Biodiversity & Environment
Emissions Gap Report 2022: UNEP
- 28 Oct 2022
- 5 min read
For Prelims: Emission Gap Report 2022, Paris Agreement, Pandemic, GHG, COP-26, Initiatives to Reduce Emissions.
For Mains: Emissions Gap Report, UNEP.
Why in News?
Ahead of COP27, the United Nations Environment Programme (UNEP) released a report titled ‘Emissions Gap Report 2022: The Closing Window — Climate Crisis Calls for Rapid Transformation of Societies’.
- This is the 13th edition of the UNEP Emissions Gap Report. It assesses the gap between anticipated emissions in 2030 and levels consistent with the 1.5°C and 2°C targets of the Paris Agreement. Every year, the report features ways to bridge the gap.
What are the Findings?
- The top 7 emitters (China, the EU27, India, Indonesia, Brazil, the Russian Federation and the United States of America) plus international transport accounted for 55% of global GHG emissions in 2020.
- For these countries GHG emissions rebounded in 2021, exceeding pre-pandemic 2019 levels.
- Collectively, G20 members are responsible for 75% of global GHG (Greenhouse Gas Emission) emissions.
- The global average per capita GHG emissions was 6.3 tonnes of CO2 equivalent (tCO2e) in 2020.
- India remains far below the world average at 2.4 tCO2e.
- World is falling short of the goals set forth in the Paris Climate Agreement adopted in 2015, with no credible pathway to 1.5°C in place.
- The Paris Agreement defined a global warming limit of 2°C above pre-industrial levels (preferably 1.5°C), which if exceeded, can result in extreme weather events such as extreme heat waves, droughts, water stress, etc.
- National pledges since COP26 (Glasgow, UK) make a negligible difference to predict 2030 emissions.
What are the Recommendations?
- The world needs to reduce greenhouse gasses by unprecedented levels over the next eight years.
- There is a need for alternative technologies in heavy industry, to reverse the rise in carbon intensity of global steel production.
- Urgent transformation is needed to deliver the enormous cuts needed to limit GHG emissions by 2030.
- Unconditional and conditional NDCs (Nationally Determined Contributions) are expected to reduce global emissions by 5% and 10%, respectively, by 2030, when compared to current policies.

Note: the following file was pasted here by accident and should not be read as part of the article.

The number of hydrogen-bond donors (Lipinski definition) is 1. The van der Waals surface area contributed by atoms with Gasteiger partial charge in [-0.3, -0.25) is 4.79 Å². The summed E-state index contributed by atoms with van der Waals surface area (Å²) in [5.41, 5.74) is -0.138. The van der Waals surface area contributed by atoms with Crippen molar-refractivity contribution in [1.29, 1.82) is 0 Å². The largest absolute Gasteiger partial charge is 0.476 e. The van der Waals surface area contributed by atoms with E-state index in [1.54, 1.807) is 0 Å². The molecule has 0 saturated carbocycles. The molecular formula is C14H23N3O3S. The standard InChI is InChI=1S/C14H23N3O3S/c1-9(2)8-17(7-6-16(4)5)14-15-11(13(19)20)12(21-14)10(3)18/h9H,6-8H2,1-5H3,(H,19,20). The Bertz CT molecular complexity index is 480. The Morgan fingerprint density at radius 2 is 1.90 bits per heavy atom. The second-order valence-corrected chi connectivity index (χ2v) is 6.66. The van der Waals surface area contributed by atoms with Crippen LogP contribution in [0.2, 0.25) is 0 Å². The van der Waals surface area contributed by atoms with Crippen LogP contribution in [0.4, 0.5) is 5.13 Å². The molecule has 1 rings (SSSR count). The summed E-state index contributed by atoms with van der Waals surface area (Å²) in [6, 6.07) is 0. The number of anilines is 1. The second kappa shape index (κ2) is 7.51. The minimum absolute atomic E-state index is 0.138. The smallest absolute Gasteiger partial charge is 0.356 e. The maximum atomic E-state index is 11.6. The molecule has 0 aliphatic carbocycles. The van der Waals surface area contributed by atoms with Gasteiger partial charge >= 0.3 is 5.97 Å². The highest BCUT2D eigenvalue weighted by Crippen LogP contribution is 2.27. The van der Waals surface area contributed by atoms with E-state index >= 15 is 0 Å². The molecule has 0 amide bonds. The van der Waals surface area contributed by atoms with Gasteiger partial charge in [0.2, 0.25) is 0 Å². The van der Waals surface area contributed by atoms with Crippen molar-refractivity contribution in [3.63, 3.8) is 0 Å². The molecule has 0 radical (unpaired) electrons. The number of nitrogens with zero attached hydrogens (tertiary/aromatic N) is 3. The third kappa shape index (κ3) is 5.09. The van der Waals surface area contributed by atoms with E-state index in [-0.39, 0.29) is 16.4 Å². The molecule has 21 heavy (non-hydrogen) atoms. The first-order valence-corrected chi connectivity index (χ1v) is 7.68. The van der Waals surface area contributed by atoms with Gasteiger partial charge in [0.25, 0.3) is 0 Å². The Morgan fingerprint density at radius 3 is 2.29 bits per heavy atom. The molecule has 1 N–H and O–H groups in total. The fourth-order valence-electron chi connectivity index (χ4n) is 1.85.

- To be on the most cost-effective path to limiting global warming to 2°C or 1.5°C, these percentages must reach 30% and 45%.
What are the Initiatives to Reduce Emissions in India?
- Bharat Stage-IV (BS-IV) to Bharat Stage-VI (BS-VI) emission norms.
- UJALA scheme.
- International Solar Alliance.
- National Action Plan on Climate Change (NAPCC).
- Ethanol Blending in India by 2025.
- India Updated its NDC.
What is the United Nations Environment Programme?
- It is a leading global environmental authority established on 5th June 1972.
- It sets the global environmental agenda, promotes sustainable development within the United Nations system, and serves as an authoritative advocate for global environment protection.
- Nairobi, Kenya.
- Major Reports:
- Emission Gap Report, Adaptation Gap Report, Global Environment Outlook, Frontiers, Invest into Healthy Planet.
- Major Campaigns:
- Beat Pollution, UN75, World Environment Day, Wild for Life.
UPSC Civil Services Examination Previous Year Question
Q. The ‘Common Carbon Metric’, supported by UNEP, has been developed for
(a) assessing the carbon footprint of building operations around the world
(b) enabling commercial fanning entities around the world to enter carbon emission trading
(c) enabling governments to assess the overall carbon footprint caused by their countries
(d) assessing the overall carbon foot-print caused by the use of fossil fuels by the world in a unit time
Q. Discuss global warming and mention its effects on the global climate. Explain the control measures to bring down the level of greenhouse gases which cause global warming, in the light of the Kyoto Protocol, 1997. (2022)